"The most important role of rituals is to insure an effective balance between energy expenditure and energy renewal in the service of full engagement," Jim Loehr and Tony Schwartz write. A ritual is the equivalent of the rest period in interval training. Itís purpose is to restore energy and improve productivity.
Rituals are planned breaks of various kinds in the course of the day. Among other things, it could be listening to music, meditating, practicing yoga, walking your dog, eating a healthy snack or taking a nap. A ritual is not casual, however; itís a very precise, scheduled activity. Rituals arenít penciled in; theyíre built into your day. They become automatic, like brushing your teeth or taking your vitamins. Thatís why they are called rituals.
Itís counterintuitive, of course, to think of taking a break to get more done, but thatís exactly what happens. Rest periods in interval training make it possible to do more intense exercise. Energy renewal rituals do the same thing in other activities.
The authors give the example of a writer facing a very challenging book deadline. He was spending long hours at his desk, but still falling behind schedule. Concentration was a major problem.
Loehr and Schwartz recommended a shift from the mentality of a marathoner to that of a sprinter. "We worked with Peter to develop rituals that alternated periods of intense engagement with relatively short but highly structured periods of recovery," they write.
Rather then work straight through the day, they had him intersperse refresher breaks with focused periods of writing. He started writing at 6:30 in the morning and stopped to have a good breakfast with his family at 8:00. (Heíd been having a muffin and orange juice at his desk.) He went back to work at 8:30 and wrote until 10:00, when he stopped for 20 minutes of light exercise and meditation; he also ate some fruit and nuts before returning to his desk. He wrote until noon, and then went for a jog and ate lunch.
"During those 4 1/2 hours of focused morning work, Peter was able to write nearly twice as much as he had sitting at his desk for up to ten hours a day in previous years," the authors report. He did research and attended to other business during the afternoon, and spent the evening with his family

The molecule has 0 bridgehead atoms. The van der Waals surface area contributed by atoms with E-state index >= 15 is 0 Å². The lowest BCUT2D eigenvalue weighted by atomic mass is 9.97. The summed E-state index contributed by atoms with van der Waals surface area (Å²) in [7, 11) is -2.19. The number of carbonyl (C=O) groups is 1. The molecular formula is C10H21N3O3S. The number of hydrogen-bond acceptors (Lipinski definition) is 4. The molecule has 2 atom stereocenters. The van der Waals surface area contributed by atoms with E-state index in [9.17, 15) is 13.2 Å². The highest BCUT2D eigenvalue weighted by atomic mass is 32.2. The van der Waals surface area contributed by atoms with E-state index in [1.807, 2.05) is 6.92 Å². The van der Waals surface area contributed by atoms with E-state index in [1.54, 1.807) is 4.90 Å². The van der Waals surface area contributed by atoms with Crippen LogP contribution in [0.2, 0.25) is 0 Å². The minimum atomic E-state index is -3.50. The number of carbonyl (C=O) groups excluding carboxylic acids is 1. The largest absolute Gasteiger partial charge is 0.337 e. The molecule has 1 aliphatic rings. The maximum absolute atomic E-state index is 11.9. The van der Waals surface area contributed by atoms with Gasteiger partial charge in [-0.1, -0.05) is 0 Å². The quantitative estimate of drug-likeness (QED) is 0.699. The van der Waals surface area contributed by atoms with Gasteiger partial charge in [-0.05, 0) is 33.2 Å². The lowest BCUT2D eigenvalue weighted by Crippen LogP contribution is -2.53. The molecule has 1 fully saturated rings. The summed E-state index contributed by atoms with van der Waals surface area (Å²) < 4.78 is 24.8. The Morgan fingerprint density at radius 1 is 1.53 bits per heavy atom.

Without knowing it, Iíve been following the advice of the authors to good effect for years. I do slip up occasionally, however. Iím not as precise in my recovery rituals as Loehr and Schwartz recommend.
I always have a good breakfast and never miss a main meal, but I sometimes delay snacks and let my blood sugar drop, making it harder to get back to work. I walk for 30 minutes at mid morning (and in the evening with Carol), but sometimes get off later than planned. Now that Iíve read The Power of Full Engagement, Iím going to time my snacks and walks more precisely.
I also take a nap after lunch and after workouts. That wonít change, especially after learning that regular naps helped Winston Churchill cope with his awesome responsibilities during World War II. Loehr and Schwartz include a pithy quote from Churchill on the value of naps:
"Donít think you will be doing less work because you sleep during the day. Thatís a foolish notion held by people who have no imagination. You will accomplish more. You get two days in one Ė well, at least one and a half, Iím sure."
(For many more details on personal renewal and productive living Ė and fascinating case histories Ė pick up a copy of The Power of Full Engagement at your local bookstore or order from Amazon.com. Itís one of the best books Iíve read in a long time and has my highest recommend.)
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Copyright © 2006 Clarence and Carol Bass. All rights reserved.